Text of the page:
The Howard Hughes Medical Institute has awarded three pairs of Johns Hopkins PhD students and their mentors a 2020 Gilliam Fellowship for Advanced Study, which not only recognizes students who have the potential to be leaders in their fields but also is designed to advance diversity and inclusion in the sciences.
Franklyn Hall, a rising fourth-year doctoral candidate in biomedical engineering and in the Institute for NanoBioTechnology, and his adviser, INBT Director Sharon Gerecht, were among 45 recipients of the award, which provides each student-mentor pair $50,000 annually for three years. The award will allow Gerecht to create professional development activities and training for students from backgrounds that are traditionally underrepresented in the sciences and in higher education and for their faculty mentors.
"We are grateful not only for the career-enhancing opportunities that the fellowship offers Franklyn but also for helping us advance our long-standing goal to increase the diversity of our trainees, who are the next generation of science and engineering leaders," said Gerecht, a professor in the Department of Chemical and Biomolecular Engineering.
Hall is working to create in vitro models for patients with Marfan syndrome, a genetic disorder that affects the body's connective tissue. The disorder can have many complications, including cardiovascular problems and, specifically, problems with the body's main artery, the aorta. The tissue can tear, leading to a full rupture, and patients may need surgery to repair the damaged tissue. Hall hopes to use his models to study the disease on a patient-specific level, using their own stem cells. Since in vitro models focus on cell behavior, they can help physicians anticipate how the disorder will progress over time and how each patient will respond to treatments.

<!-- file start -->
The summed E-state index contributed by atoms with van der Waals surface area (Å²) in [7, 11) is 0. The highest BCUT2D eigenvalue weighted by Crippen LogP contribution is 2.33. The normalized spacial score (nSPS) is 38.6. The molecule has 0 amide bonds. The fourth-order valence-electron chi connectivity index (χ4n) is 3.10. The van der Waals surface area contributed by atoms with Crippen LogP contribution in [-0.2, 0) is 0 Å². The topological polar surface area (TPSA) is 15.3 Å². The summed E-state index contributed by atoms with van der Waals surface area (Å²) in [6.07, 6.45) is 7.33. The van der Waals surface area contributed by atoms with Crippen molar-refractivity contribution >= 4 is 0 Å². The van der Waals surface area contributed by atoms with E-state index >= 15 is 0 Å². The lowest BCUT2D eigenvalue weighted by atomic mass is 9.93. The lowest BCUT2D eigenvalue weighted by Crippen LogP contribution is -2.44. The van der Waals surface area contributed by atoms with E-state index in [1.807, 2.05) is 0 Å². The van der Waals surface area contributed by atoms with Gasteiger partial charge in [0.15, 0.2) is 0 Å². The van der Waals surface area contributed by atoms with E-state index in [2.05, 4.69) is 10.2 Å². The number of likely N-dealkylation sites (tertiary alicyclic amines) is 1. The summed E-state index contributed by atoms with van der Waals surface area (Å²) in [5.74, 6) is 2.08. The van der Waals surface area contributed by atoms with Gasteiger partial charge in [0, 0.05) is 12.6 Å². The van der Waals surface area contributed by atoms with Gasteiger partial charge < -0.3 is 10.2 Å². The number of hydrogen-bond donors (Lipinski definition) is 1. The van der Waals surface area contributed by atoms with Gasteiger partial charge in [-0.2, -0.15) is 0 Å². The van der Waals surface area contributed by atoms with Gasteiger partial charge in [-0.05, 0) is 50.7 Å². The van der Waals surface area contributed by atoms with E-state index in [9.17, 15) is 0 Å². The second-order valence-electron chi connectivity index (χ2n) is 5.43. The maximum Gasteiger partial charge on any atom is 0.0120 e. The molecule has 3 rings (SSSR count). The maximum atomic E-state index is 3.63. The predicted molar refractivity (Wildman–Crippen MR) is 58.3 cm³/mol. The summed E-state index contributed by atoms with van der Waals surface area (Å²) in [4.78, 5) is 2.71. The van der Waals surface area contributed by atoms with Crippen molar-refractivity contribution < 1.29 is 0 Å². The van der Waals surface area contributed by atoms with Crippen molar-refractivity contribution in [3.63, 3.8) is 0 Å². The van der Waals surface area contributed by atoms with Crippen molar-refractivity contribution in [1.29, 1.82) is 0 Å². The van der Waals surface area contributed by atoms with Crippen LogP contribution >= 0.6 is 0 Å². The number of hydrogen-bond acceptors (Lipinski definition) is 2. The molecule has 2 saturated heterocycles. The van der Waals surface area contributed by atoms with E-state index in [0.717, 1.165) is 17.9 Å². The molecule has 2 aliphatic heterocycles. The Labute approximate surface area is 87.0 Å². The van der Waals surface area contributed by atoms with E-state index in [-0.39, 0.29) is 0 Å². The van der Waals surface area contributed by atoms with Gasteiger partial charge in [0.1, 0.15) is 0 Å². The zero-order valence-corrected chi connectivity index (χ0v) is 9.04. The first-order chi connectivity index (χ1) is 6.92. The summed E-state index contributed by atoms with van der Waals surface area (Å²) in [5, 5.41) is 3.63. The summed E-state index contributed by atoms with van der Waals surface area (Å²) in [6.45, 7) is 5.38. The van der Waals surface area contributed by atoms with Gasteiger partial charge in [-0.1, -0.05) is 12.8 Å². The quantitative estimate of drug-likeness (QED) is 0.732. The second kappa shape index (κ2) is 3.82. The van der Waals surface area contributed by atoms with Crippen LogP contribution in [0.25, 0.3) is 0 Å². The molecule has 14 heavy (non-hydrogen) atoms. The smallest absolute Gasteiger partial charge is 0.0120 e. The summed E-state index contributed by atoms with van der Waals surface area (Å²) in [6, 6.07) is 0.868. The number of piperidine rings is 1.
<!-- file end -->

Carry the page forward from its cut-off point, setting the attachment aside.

"The fellowship allows me to overcome the limitations of the materials and techniques used in the lab today to pursue challenging scientific questions as I work to complete my thesis," said Hall. "Additionally, I look forward to the scientific development opportunities that the fellowship supports outside of my home lab with a new network of Gilliam's peers."
While the details of the diversity activities are still under development, they tentatively include a retreat for incoming graduate students who come from underrepresented backgrounds, as well as professional development workshops and opportunities for interested students to connect with industry professionals. However, according to Gerecht, diversity-enhancing activities will not be limited to students. She also envisions organizing and holding interactive workshops designed to help faculty members better understand the needs and challenges faced by underrepresented students and how to help them succeed.
Such programs will be developed in consultation with Darlene Saporu, assistant dean for diversity and inclusion for the Whiting School of Engineering and the Krieger School of Arts and Sciences, and with collaborators from other Hopkins organizations, such as the Black Graduate Student Association, Society of Black Alumni, and Krieger and Whiting Diversity Champions.
Hall and Gerecht met in the summer of 2015 when he performed research in Gerecht's lab as an undergraduate student at Mississippi State University. Hall participated in the Johns Hopkins Research Experience for Undergraduates program, which provides undergraduate students research training outside of their home institution. Hall enjoyed the experience so much that he returned in the summer of 2016 through the same program and eventually decided to get his PhD at Johns Hopkins University under Gerecht's guidance.
After he completes his PhD, Hall is interested in focusing on pharmacogenetics, which is the study of how changes in genes, even a single one, can affect a drug's efficacy. Specifically, Hall wants to know how different ethnic populations respond to medications to aid in better drug development and disease treatments.